Sona Harutyunyan, the Deputy Minister of Labour and Social Affairs, spoke about the research and the special methodology developed: ‘Very thorough analysis was undertaken during the evaluation. We have graphics that reflect the true picture of the situation, and geographical findings on the elderly and their age. Most importantly, we have clear recommendations. If these are taken into account, they could significantly improve the quality of beneficiary selection, raise awareness about support, and lead to better targeted services for specific criteria and groups’.
The results of the evaluation stress that public policy reforms for at-home social care services are urgent. Efforts to extend social (namely – household) services should continue, but approaches for the provision of medical assistance need to be adjusted. Programme funding is insufficient to provide high-quality and comprehensive services to beneficiaries. Therefore, the best current option is to reduce the number of beneficiaries as a result of funding constraints. Provision of full-scale services to a smaller number of the most vulnerable elderly citizens will have large positive social impact. Other recommendations focus on increasing the efficiency of at-home social services.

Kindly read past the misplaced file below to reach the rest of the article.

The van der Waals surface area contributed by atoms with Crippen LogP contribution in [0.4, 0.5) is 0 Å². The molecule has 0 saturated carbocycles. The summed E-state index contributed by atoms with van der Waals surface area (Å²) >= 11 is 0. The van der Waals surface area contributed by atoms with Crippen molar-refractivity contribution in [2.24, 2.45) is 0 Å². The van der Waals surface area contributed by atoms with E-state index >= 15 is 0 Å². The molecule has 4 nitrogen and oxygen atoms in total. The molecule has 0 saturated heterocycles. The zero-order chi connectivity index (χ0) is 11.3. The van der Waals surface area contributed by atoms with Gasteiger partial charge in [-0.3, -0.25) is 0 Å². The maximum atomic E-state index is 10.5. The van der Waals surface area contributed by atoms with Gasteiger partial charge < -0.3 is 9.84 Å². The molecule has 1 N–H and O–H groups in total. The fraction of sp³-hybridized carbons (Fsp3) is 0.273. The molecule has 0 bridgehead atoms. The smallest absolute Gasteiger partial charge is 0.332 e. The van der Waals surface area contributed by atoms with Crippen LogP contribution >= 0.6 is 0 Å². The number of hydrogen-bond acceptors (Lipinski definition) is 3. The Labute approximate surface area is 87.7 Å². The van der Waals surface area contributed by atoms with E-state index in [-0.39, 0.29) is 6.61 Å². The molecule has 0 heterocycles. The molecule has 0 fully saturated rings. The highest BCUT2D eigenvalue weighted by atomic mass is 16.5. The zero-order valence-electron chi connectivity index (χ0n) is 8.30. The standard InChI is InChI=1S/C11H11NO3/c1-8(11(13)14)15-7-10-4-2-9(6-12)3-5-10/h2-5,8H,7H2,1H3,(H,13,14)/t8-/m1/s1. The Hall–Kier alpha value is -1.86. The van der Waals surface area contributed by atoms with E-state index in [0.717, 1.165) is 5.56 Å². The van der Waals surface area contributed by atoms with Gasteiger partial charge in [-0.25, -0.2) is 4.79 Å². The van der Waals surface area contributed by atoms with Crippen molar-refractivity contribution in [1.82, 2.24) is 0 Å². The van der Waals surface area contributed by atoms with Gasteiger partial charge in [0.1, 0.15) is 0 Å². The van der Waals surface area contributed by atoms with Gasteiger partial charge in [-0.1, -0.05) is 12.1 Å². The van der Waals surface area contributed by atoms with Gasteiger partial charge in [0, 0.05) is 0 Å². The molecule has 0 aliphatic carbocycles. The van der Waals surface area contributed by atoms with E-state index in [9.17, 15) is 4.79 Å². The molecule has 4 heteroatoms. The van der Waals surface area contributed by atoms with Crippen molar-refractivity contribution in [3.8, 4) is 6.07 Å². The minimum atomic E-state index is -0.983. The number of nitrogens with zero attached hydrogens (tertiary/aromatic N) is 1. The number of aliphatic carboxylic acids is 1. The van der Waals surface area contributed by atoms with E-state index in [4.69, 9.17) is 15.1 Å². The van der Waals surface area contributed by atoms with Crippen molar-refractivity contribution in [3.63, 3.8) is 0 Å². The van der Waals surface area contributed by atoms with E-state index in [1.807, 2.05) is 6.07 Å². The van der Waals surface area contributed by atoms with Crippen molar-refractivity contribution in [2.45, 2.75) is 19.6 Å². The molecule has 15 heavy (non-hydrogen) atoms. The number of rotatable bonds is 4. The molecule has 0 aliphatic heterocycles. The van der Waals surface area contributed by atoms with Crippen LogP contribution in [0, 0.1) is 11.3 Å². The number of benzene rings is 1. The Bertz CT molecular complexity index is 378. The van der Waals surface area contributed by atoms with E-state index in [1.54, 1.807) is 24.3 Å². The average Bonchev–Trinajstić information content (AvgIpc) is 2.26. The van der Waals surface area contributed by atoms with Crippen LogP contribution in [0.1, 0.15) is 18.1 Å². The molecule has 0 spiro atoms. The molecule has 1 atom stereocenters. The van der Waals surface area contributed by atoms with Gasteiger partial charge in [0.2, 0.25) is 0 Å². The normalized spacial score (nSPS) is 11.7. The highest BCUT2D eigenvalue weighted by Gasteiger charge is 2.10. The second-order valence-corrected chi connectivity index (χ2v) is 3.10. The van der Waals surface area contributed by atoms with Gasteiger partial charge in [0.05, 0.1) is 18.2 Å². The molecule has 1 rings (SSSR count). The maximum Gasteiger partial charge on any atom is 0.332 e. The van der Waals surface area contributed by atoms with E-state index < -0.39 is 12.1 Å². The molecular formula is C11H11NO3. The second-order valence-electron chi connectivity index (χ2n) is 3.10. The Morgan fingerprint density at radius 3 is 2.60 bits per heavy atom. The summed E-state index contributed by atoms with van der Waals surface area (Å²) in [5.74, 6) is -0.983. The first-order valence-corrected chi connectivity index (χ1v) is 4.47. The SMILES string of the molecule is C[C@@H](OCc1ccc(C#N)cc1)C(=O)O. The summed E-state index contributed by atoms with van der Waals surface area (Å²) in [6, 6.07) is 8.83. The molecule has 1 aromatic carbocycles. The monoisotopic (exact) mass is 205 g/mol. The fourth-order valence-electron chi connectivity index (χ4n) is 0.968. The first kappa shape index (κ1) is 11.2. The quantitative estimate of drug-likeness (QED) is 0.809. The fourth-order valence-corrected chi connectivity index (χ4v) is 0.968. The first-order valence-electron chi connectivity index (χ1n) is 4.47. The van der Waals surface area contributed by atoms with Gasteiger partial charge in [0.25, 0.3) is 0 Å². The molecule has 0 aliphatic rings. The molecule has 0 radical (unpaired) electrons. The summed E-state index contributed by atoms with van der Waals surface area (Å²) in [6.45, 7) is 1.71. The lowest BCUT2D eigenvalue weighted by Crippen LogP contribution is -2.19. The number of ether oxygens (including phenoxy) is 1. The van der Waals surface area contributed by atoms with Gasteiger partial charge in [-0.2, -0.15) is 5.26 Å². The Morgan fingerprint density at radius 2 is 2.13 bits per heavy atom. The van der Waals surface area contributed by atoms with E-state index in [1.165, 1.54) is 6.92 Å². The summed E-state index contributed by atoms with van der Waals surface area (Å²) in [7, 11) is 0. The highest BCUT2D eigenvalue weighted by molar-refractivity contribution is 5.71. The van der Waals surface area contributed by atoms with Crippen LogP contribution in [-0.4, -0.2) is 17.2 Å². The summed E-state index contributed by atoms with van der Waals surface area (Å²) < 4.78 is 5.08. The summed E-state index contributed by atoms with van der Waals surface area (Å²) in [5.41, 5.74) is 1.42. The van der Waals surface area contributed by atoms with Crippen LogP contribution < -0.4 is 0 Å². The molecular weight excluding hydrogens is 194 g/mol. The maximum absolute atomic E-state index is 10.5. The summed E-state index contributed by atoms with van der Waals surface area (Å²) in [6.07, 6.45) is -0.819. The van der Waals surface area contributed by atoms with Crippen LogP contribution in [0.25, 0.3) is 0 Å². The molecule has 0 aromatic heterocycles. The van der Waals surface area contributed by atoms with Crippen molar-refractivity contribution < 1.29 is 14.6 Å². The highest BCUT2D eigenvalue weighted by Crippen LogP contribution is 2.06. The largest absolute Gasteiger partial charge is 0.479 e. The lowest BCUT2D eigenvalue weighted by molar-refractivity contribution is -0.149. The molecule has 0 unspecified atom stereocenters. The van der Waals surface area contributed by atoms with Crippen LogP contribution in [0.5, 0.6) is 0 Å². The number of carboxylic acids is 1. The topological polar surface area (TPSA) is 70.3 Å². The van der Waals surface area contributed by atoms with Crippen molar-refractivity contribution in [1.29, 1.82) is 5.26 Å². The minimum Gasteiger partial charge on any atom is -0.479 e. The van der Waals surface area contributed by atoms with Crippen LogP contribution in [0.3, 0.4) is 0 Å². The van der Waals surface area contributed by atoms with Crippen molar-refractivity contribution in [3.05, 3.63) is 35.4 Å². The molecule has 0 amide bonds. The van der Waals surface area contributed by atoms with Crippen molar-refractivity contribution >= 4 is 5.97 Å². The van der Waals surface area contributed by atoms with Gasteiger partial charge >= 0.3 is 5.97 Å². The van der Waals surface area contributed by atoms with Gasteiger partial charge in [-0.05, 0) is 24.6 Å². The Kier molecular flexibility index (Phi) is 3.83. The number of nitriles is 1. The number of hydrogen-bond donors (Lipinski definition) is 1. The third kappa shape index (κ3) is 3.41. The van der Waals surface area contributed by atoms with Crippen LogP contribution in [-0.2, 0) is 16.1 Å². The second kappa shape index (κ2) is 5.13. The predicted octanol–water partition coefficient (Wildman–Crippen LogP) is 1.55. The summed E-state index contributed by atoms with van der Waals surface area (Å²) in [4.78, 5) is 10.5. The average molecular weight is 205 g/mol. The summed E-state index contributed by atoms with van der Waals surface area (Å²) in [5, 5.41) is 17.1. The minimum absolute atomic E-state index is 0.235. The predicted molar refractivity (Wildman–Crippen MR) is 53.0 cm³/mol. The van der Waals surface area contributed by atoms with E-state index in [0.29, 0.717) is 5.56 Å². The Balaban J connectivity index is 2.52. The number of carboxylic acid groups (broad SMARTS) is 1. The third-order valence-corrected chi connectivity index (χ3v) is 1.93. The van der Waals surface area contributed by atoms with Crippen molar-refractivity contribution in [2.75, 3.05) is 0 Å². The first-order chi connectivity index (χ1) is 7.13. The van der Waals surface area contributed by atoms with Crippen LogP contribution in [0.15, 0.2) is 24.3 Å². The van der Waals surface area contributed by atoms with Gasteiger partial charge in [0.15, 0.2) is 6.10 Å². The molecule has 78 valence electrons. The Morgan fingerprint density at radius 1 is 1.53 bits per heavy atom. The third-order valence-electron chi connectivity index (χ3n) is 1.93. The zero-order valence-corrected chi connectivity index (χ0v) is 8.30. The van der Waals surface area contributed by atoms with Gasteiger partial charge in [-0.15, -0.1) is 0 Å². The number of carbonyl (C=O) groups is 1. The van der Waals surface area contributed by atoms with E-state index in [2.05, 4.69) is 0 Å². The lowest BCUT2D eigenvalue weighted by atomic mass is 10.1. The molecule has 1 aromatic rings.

On 21 October a governmental session was convened at the Armenian Ministry of Economy to discuss EU budget support programmes, as well as future proposals.
The Head of the EU Delegation to Armenia, Ambassador Traian Hristea, expressed his appreciation for projects implemented until today: ‘The EU is Armenia’s largest assistance donor, and has been actively supporting Armenia since its independence. In July the EU announced a further package of assistance to Armenia in 2014-2017 focusing on private sector development, public administration reform and justice sector reform. Both sides are committed to further cooperation aimed at the continuous improvement of democratic institutions and judiciary, the promotion of human rights and rule of law, good governance, the fight against corruption, the strengthening the civil society, as we declared in Vilnius nearly a year ago.’